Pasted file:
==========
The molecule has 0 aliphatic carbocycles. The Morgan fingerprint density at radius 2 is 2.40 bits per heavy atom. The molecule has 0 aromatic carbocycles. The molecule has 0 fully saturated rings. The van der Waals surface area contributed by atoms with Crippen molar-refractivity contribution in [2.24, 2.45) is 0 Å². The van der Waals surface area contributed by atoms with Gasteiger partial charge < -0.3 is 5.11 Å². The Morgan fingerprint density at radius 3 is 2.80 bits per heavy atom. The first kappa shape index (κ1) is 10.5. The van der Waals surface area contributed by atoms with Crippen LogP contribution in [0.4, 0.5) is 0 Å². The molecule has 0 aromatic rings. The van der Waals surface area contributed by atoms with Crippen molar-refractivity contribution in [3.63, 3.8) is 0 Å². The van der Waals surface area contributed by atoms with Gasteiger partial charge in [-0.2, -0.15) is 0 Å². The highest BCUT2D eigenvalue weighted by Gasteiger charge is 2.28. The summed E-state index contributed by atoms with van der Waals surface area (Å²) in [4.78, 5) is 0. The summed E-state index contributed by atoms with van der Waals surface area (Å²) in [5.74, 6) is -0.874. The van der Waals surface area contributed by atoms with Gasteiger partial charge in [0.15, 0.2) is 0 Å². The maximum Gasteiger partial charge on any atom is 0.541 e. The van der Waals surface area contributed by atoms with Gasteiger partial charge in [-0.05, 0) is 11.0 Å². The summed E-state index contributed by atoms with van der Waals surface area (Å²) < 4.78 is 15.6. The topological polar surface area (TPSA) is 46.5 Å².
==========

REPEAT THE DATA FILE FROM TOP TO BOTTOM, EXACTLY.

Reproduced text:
The molecule has 0 aliphatic carbocycles. The Morgan fingerprint density at radius 2 is 2.40 bits per heavy atom. The molecule has 0 aromatic carbocycles. The molecule has 0 fully saturated rings. The van der Waals surface area contributed by atoms with Crippen molar-refractivity contribution in [2.24, 2.45) is 0 Å². The van der Waals surface area contributed by atoms with Gasteiger partial charge < -0.3 is 5.11 Å². The Morgan fingerprint density at radius 3 is 2.80 bits per heavy atom. The first kappa shape index (κ1) is 10.5. The van der Waals surface area contributed by atoms with Crippen LogP contribution in [0.4, 0.5) is 0 Å². The molecule has 0 aromatic rings. The van der Waals surface area contributed by atoms with Crippen molar-refractivity contribution in [3.63, 3.8) is 0 Å². The van der Waals surface area contributed by atoms with Gasteiger partial charge in [-0.2, -0.15) is 0 Å². The highest BCUT2D eigenvalue weighted by Gasteiger charge is 2.28. The summed E-state index contributed by atoms with van der Waals surface area (Å²) in [4.78, 5) is 0. The summed E-state index contributed by atoms with van der Waals surface area (Å²) in [5.74, 6) is -0.874. The van der Waals surface area contributed by atoms with Gasteiger partial charge in [0.15, 0.2) is 0 Å². The maximum Gasteiger partial charge on any atom is 0.541 e. The van der Waals surface area contributed by atoms with Gasteiger partial charge in [-0.05, 0) is 11.0 Å². The summed E-state index contributed by atoms with van der Waals surface area (Å²) < 4.78 is 15.6. The topological polar surface area (TPSA) is 46.5 Å².